“You can run 50 feet across a stage without any loss of tone with these things.” origin story, The Dead Daisies feel more like a band than in his experiences with Whitesnake and Dio, because all of the guys write and record everything together, which has gelled into a great camaraderie. This was as true as ever in the case of one of their recent singles, A Song And A Prayer. “It was a song that came together pretty easily when we were writing it,” Doug reveals. “In the studio, it started to take on more of a commercial shape; the melody, the lyrics. The guitar part in the intro, which is almost a Sweet Child O’ Mine kind of single guitar intro, that happened by accident – I’d put an arpeggio in the chorus, just to add some flavour, and John Corabi heard it and said, ‘why don’t we start the song with that line?’” The band wanted to try something different for the song’s music video: “We released a short movie style video that goes along with it; it really leaves a lot to the imagination. It’s thought provoking... It’s cool!” The video is indeed worth a watch; it contains a storyline that holds its own, with only the odd

stage without the fear of tripping over multiple guitar cables. “I’ve always been a cable guy for guitar,” Doug admits. “There’s never been anything in the wireless world that competes with cable, and I’d been convinced of that for a long time. Then, when I joined Dio, they wanted me on wireless because we were gonna be on big stages, and it would have really pissed them off if I’d tripped over a guitar cable. I bought a wireless unit, and I had problems from the get go. It was nice to be free from the lead, but it never sounded the same. “The guys would keep saying, ‘turn it up! It’s not coming through!’ And it got to a point where the wireless was so bad that I just went back to cable.” However, after hooking up with The Dead Daisies some years later, it soon became apparent he’d have to begrudgingly try wireless again. But he’d tried a few different brands without success. “Then I was with Phil Soussan, who plays bass for Ozzy Osbourne and Billy Idol, at a convention

in Vegas,” Doug reveals. “Phil told me a guy from Lectrosonics was dropping off an LT wireless transmitter for him, and I should check it out. He was telling me that everyone was using them now, including Slash [from Guns N’ Roses]. So I tried it for a couple of minutes and was impressed. We were in this big theatre, so I thought I’d test how many dropouts I’d get by going way out to the front. To my amazement, there were none!” Most astonishingly of all, when Doug switched back to his cable, he couldn’t tell the difference. In fact, he thinks the Lectrosonics LT may have actually sounded better than the cable. “Normally when you’re running a pedal board with a wireless, you need to have your wireless receiver back by the amps, so there’d be a cable running from the receiver to the pedal board and back to the amps. But I found that Lectrosonics have a wireless battery operated receiver, which is the size of a cigarette pack! It’s unbelievable. That in itself is usually a problem with wireless – you’d get some hums and buzzing. Now that’s not a problem at all.” Doug understandably explains how a lack of confidence in your equipment can really mess with your performance, but he’s now so confident in Lectrosonics that he referred his band mate, Marco, to buy one of their transmitters when he ran into problems. David Lowy bought one, too. “You can run 50 feet across a huge stage without any loss of tone with these things,” he concludes, glowingly. Look out for The Dead Daisies at Download Festival this June - it’ll be one not to miss!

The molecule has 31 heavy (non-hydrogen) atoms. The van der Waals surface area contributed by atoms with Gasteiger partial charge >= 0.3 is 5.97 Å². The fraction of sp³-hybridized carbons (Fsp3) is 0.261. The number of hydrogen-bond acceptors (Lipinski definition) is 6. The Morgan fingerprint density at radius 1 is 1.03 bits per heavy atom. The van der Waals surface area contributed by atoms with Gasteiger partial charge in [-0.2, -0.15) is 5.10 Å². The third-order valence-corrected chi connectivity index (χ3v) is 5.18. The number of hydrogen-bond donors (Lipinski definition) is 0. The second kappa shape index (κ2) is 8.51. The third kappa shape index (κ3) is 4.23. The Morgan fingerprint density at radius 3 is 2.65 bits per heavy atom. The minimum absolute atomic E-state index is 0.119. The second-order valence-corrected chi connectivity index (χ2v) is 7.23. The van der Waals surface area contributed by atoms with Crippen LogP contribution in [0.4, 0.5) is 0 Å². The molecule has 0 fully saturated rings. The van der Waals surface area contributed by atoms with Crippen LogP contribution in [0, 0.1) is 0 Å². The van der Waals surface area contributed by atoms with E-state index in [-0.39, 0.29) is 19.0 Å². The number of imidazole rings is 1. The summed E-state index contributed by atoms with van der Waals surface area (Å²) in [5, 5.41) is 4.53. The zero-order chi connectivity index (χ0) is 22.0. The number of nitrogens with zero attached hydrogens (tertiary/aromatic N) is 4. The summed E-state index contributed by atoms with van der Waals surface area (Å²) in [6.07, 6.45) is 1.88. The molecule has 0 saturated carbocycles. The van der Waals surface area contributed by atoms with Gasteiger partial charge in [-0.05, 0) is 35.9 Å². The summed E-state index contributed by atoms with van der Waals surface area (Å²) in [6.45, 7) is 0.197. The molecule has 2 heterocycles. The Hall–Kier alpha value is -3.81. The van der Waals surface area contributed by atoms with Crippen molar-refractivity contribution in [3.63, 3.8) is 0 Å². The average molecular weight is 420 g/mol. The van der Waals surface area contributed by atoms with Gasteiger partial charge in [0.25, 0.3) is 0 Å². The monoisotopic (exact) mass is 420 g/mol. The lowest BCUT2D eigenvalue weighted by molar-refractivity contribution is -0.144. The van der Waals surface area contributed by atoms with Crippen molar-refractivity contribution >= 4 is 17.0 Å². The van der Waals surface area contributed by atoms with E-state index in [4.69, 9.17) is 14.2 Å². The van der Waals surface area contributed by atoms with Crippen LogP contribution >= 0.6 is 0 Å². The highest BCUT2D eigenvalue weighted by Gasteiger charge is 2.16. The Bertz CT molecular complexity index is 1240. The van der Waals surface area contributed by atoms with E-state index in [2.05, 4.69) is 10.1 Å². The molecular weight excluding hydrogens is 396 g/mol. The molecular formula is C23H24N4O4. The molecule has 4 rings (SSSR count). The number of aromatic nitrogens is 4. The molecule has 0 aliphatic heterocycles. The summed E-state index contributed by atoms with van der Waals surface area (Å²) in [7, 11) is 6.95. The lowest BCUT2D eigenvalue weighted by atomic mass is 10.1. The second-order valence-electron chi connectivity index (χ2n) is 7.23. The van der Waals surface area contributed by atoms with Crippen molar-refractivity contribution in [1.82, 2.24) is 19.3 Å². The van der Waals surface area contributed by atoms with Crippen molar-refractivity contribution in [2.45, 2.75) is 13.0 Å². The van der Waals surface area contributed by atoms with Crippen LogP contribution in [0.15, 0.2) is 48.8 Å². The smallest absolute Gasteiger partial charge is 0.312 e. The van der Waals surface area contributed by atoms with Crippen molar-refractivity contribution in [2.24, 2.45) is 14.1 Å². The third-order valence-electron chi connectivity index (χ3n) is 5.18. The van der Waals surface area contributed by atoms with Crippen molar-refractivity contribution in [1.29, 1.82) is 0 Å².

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Lauren Deakin Davies Inside The Den


INSIDE THE DEN Words Paul Watson Photography Bellanova

“If producers get heavily involved in creating sounds for artists, they should be able to tell the artist how to create those sounds live.”

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Lauren Deakin Davies is a force to be reckoned with. Starting out in the industry at 15 as part of a folk band, she quit school with her bandmates in tow to pursue her dreams, hiring her mum as manager along the way. Fast-forward three years, and her musical aspirations are still very much a family affair: Lauren as a successful music producer, and her mother as the owner of independent label, Folkstock Records. I headed down to ‘The Den’, Lauren’s affectionately named studio, to talk tech, The MPG, and being a woman in the music industry. After greeting me with a big smile and a very welcome cup of tea, I’m led down the garden path to Lauren’s musical home, ‘The Den’. And what a welcoming space it is. “I got into this business because I was in a folk band, really,” Lauren says, as we take a look around. “We actually left school for the band, and were lucky enough to go to some major studios including Universal and Metropolis at that time. I was 16, and although I already knew a bit about music production, I was starting to really fall in love with these big studio spaces.” Lauren studied some music tech at A Level, but admits the course didn’t really cut the mustard: facilities were poor, and the kit was dated; but on a positive, she did get to grips with analogue equipment, which really turned her on to audio. The Den actually started out as a party room – Lauren’s stepdad is an engineer, so he installed strobes and lasers, and he was planning on turning the space into a pool room. Lauren, however, had other ideas… “I totally commandeered it, and we started rehearsing in here,” she smiles. “We were in a girl band, but all played our own instruments;